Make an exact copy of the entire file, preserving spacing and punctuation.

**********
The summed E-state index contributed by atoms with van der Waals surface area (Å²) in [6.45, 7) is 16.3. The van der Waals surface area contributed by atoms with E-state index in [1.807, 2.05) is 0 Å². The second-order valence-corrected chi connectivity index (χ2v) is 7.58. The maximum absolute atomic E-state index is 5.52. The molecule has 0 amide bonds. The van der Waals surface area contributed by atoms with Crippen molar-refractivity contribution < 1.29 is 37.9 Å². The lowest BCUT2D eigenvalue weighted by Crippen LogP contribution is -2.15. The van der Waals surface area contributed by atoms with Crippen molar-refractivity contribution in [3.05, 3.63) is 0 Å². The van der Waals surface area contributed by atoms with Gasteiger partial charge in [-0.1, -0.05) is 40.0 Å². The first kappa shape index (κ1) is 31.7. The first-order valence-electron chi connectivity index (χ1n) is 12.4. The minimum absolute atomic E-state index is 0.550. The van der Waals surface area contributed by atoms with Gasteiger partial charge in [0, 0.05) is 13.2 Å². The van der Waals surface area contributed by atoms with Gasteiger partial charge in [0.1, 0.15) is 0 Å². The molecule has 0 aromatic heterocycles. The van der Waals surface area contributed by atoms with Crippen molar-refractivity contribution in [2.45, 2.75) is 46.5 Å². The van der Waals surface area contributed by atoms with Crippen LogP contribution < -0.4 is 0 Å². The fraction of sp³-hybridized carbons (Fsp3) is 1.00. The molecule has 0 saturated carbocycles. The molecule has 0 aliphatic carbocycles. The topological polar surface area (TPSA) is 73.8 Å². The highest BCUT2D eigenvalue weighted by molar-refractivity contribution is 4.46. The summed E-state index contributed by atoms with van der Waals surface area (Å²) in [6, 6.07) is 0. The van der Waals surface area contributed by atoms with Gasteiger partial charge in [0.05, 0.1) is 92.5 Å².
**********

The summed E-state index contributed by atoms with van der Waals surface area (Å²) in [6.45, 7) is 16.3. The van der Waals surface area contributed by atoms with E-state index in [1.807, 2.05) is 0 Å². The second-order valence-corrected chi connectivity index (χ2v) is 7.58. The maximum absolute atomic E-state index is 5.52. The molecule has 0 amide bonds. The van der Waals surface area contributed by atoms with Crippen molar-refractivity contribution < 1.29 is 37.9 Å². The lowest BCUT2D eigenvalue weighted by Crippen LogP contribution is -2.15. The van der Waals surface area contributed by atoms with Crippen molar-refractivity contribution in [3.05, 3.63) is 0 Å². The van der Waals surface area contributed by atoms with Gasteiger partial charge in [-0.1, -0.05) is 40.0 Å². The first kappa shape index (κ1) is 31.7. The first-order valence-electron chi connectivity index (χ1n) is 12.4. The minimum absolute atomic E-state index is 0.550. The van der Waals surface area contributed by atoms with Gasteiger partial charge in [0, 0.05) is 13.2 Å². The van der Waals surface area contributed by atoms with Gasteiger partial charge in [0.1, 0.15) is 0 Å². The molecule has 0 aromatic heterocycles. The van der Waals surface area contributed by atoms with Crippen molar-refractivity contribution in [2.45, 2.75) is 46.5 Å². The van der Waals surface area contributed by atoms with Crippen LogP contribution < -0.4 is 0 Å². The fraction of sp³-hybridized carbons (Fsp3) is 1.00. The molecule has 0 saturated carbocycles. The molecule has 0 aliphatic carbocycles. The topological polar surface area (TPSA) is 73.8 Å². The highest BCUT2D eigenvalue weighted by molar-refractivity contribution is 4.46. The summed E-state index contributed by atoms with van der Waals surface area (Å²) in [6, 6.07) is 0. The van der Waals surface area contributed by atoms with Gasteiger partial charge in [0.05, 0.1) is 92.5 Å².